WASTE ACTION: ZEROLITTER IN OUR CREEKS AND CAMPUSES

The Zero Litter Project takes a service learning approach to leverage the creativity, passion, and leadership of today’s youth toward a healthier watershed. Students partner with school districts, municipalities, local organizations, businesses, and concerned citizens to collect data and employ strategies that reduce litter sources, raise community awareness, and complete direct litter pick-ups to keep litter out of waterways.

zerolitter logo the Zerolitter team

#ZeroLitter @AmericanHS Fights #BottleTrash EarthTeam interns at American H.S. have been hard at work to address the #1 category of trash at their school: materials associated with disposable water bottles. Check out their journey to reduce #bottletrash on their campus.

zerolitter map showing identified locations of litter Zerolitter classroom

#ZeroLitter @OaklandHS Targets Lake Merritt Interns at Oakland High School have completed a series of litter blitzes at Lake Merritt for a cumulative effect. They began with a litter survey identifying cigarette butts as a major source of litter and areas of, concentration, and then worked with city officials to install ashtrays at strategic locations. See how their #litterblitz helps keep Lake Merritt clean.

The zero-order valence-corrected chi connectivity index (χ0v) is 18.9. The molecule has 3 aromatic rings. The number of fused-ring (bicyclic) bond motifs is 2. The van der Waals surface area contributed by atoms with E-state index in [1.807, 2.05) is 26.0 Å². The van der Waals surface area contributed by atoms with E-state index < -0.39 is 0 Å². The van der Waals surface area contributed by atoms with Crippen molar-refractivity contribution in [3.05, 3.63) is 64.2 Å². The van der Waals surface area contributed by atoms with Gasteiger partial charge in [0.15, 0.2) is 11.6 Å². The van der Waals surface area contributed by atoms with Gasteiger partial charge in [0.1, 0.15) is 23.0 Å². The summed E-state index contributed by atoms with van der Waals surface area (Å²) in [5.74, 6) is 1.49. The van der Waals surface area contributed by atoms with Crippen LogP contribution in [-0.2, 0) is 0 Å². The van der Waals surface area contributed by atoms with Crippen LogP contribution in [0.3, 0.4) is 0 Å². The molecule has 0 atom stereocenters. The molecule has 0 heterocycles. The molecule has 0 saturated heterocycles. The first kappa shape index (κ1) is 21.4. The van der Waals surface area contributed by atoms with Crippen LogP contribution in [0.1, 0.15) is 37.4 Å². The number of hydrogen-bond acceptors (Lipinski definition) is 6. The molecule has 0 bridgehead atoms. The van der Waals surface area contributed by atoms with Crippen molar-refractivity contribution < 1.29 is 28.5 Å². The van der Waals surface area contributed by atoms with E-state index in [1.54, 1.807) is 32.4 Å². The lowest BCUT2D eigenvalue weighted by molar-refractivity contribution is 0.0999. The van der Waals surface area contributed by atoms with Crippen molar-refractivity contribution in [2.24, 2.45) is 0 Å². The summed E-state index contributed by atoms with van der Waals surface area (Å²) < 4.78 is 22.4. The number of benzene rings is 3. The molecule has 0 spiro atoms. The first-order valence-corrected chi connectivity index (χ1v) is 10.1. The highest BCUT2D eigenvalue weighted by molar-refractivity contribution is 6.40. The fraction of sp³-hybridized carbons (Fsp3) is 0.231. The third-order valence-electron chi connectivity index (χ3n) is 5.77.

Zerolitter classroom representatives shown cleaning-up litter in a field

#ZeroLitter @SanLorenzoHS Petitions Juice Manufacturer For Change Like most places, San Lorenzo High has a litter problem. When interns realized a major source of litter was coming from their lunch room, they decided to do something about it. They launched a Change.org campaign to petition Apple & Eve to rethink their juice box packaging. They have 7,000 signature and counting. Learn about their journey - the results might surprise you.

A map of Zerolitter ashtray installations in Oakland, California.

#ZeroLitter @RichmondHS Gets Serious About Recycling Richmond interns completed their first waste audit, sorting through over 23 pounds of classroom trash to find out what ends up in their waste stream. They were shocked to learn that over 50% of their classroom trash was comprised of recyclable materials. Find out how they're working to lower that percentage.

The Zerolitter team at Richmond High School in Richmond, California